/School Information / Nurse-Medical
Nurse / Medical
Michelle Lowy, RN email@example.com
There is a school nurse at each school. The nurse is available at all times during school hours for any emergency situations that occur.
Guidelines for Keeping Children Home from School
Has had a fever of 100 degrees or higher within the past 24 hours. A student must be fever-free without the use of fever-reducing medicine for 24 hours before returning to school.
Has vomited within the past 24 hours
Has had diarrhea within the past 24 hours
Has a persistent cough or chest congestion
Has a rash of unknown origin
Has red swollen eyes that are draining, painful, and/or itching
Has been prescribed antibiotics for a contagious illness such as strep throat or pink eye. The child needs to have been on antibiotics for 24 hours before returning to school.
Has head lice
Illness / Injury
Children who do not feel well or become injured are directed to the nurse’s office for evaluation. The nurse will determine if the child needs to be sent home or if they can remain at school.
Requirements for New K-12 Students
All new students must have a current physical and proof of immunizations.
Physical Exam: Illinois law requires a current physical exam, less than one year from the 1st day of school, when entering 9th grade. Students without a current exam on file will not be allowed to attend the 1st day of school unless there is an appointment card from the doctor’s office on file with the school nurse.
A Dental Exam is required for Kindergarten, 2nd, 6th, and 9th grade students in Illinois. The form due May 15, 2020 (dated within 18 months of May 15th deadline). If you are without dental insurance or cannot afford the exam you will be required to fill out the Dental Exam Waiver for their child. The waiver form will fulfill the state requirement.
All out of state students moving into the district are required to show proof of an eye exam performed by an Illinois licensed optometrist.
Tdap: (Tetanus, Diphtheria, Pertussis) four or more doses required with the last being a booster that was received on or after the 4th birthday.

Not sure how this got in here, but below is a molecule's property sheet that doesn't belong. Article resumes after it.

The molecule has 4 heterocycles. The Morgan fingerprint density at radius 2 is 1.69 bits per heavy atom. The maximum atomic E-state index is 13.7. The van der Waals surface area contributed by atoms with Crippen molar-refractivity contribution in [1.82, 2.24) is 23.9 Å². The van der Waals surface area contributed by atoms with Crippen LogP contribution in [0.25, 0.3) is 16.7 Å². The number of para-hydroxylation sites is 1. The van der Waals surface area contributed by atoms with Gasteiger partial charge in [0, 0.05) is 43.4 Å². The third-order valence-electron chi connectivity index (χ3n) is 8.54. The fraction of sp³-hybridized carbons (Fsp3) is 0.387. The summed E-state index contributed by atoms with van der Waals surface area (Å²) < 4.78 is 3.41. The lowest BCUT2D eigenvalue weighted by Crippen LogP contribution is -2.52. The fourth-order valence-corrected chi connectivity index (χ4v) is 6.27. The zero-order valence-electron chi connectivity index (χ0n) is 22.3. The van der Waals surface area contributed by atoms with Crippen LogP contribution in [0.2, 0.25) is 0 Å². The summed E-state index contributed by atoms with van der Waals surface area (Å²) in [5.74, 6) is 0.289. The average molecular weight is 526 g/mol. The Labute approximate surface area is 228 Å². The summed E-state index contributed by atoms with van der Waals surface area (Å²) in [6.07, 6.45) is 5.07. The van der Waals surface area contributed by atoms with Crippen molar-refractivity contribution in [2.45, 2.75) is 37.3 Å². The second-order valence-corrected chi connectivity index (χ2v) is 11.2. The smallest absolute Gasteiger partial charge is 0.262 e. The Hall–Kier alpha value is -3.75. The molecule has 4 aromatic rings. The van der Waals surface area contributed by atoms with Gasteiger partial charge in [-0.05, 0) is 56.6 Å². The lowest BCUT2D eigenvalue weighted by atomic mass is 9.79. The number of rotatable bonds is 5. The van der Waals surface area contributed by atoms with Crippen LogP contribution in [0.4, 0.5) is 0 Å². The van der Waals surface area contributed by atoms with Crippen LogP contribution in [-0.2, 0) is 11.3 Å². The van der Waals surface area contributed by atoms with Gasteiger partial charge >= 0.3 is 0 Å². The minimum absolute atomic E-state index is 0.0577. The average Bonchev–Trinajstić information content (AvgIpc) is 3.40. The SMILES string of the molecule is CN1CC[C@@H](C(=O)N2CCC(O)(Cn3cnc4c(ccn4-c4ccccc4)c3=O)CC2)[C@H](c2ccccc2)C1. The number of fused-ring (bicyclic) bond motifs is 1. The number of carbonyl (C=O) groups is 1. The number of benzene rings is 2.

Hepatitis B: Three doses required. The first two doses are no less than 28 days apart and the interval between the 2nd and the 3rd doses must be at least two months apart.
MMR: (Measles, Mumps, Rubella) two doses required. The 1st dose on or after the 1st birthday and the 2nd dose no less than 28 days after the first.
MCV: (Meningococcal) All students over the age of 11 years old are required to be vaccinated with a single dose of a quadrivalent meningococcal vaccine.
OPV/IPV: (Polio) ]three or more doses are required with the last dose received on or after the 4th birthday. Any combo vaccine with IPV requires four doses.
Varivax: (Chickenpox) two doses required. The 1st dose on or after the 1st birthday and the 2nd dose no less than 28 days after the first, OR PROOF OF DISEASE
Tdap: (Tetanus, Diphtheria, Pertussis) 6th grade requires one dose of vaccine.
Health Examinations / Immunizations
State law requires a medical exam for all children within one year prior to entering ninth grade. Physical exams must be on file by the first day of school. If a physical examination is not on file, by the first day of school, the child will be excluded. This exclusion shall begin immediately and shall remain in effect until the child is in compliance. All new students, entering any grade, must have a current physical and provide proof of up to date immunizations within 30 calendar days, beginning with the first day of enrollment in the district.
Vision and Hearing Screening
Vision and hearing screenings will be conducted annually on all Special ED students. Any student that is referred by a teacher or parent/guardian will also be tested. These screenings are not a substitute for a complete examination by a physician. If your child has had a vision and/or hearing exam at a physician’s office within the past school year, and a report is on file at school, your child will not be required to undergo screenings. Parents and teachers will be notified if the student fails a screening. For further information or questions, please contact the school nurse.